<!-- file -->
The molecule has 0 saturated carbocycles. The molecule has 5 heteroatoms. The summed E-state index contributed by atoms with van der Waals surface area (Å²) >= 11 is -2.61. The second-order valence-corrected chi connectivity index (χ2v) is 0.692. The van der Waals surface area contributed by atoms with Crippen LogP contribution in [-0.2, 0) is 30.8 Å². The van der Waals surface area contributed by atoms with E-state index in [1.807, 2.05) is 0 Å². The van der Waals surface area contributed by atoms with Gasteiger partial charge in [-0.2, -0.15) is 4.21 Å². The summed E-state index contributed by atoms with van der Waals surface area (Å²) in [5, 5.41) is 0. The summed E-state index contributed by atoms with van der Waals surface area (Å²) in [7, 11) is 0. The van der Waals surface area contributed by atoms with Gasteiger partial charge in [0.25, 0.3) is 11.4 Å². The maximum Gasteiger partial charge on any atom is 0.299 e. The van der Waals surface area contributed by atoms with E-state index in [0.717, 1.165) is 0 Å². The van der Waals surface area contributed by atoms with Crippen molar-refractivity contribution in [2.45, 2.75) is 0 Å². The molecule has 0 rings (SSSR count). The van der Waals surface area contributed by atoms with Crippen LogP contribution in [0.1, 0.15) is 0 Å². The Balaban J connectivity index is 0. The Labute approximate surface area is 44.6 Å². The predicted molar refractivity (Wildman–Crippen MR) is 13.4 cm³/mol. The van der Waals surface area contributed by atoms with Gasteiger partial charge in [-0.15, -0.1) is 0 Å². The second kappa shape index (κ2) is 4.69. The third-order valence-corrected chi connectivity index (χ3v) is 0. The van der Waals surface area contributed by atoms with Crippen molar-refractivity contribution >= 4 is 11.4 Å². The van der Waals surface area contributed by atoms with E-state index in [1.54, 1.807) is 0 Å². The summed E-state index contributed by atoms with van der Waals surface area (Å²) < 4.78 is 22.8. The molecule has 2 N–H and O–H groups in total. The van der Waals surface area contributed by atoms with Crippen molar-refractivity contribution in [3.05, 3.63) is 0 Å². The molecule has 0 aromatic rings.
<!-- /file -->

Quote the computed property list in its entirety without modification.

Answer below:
The molecule has 0 saturated carbocycles. The molecule has 5 heteroatoms. The summed E-state index contributed by atoms with van der Waals surface area (Å²) >= 11 is -2.61. The second-order valence-corrected chi connectivity index (χ2v) is 0.692. The van der Waals surface area contributed by atoms with Crippen LogP contribution in [-0.2, 0) is 30.8 Å². The van der Waals surface area contributed by atoms with E-state index in [1.807, 2.05) is 0 Å². The van der Waals surface area contributed by atoms with Gasteiger partial charge in [-0.2, -0.15) is 4.21 Å². The summed E-state index contributed by atoms with van der Waals surface area (Å²) in [5, 5.41) is 0. The summed E-state index contributed by atoms with van der Waals surface area (Å²) in [7, 11) is 0. The van der Waals surface area contributed by atoms with Gasteiger partial charge in [0.25, 0.3) is 11.4 Å². The maximum Gasteiger partial charge on any atom is 0.299 e. The van der Waals surface area contributed by atoms with E-state index in [0.717, 1.165) is 0 Å². The van der Waals surface area contributed by atoms with Crippen molar-refractivity contribution in [2.45, 2.75) is 0 Å². The molecule has 0 rings (SSSR count). The van der Waals surface area contributed by atoms with Crippen LogP contribution in [0.1, 0.15) is 0 Å². The Balaban J connectivity index is 0. The Labute approximate surface area is 44.6 Å². The predicted molar refractivity (Wildman–Crippen MR) is 13.4 cm³/mol. The van der Waals surface area contributed by atoms with Gasteiger partial charge in [-0.15, -0.1) is 0 Å². The second kappa shape index (κ2) is 4.69. The third-order valence-corrected chi connectivity index (χ3v) is 0. The van der Waals surface area contributed by atoms with Crippen molar-refractivity contribution >= 4 is 11.4 Å². The van der Waals surface area contributed by atoms with E-state index in [1.54, 1.807) is 0 Å². The summed E-state index contributed by atoms with van der Waals surface area (Å²) < 4.78 is 22.8. The molecule has 2 N–H and O–H groups in total. The van der Waals surface area contributed by atoms with Crippen molar-refractivity contribution in [3.05, 3.63) is 0 Å². The molecule has 0 aromatic rings.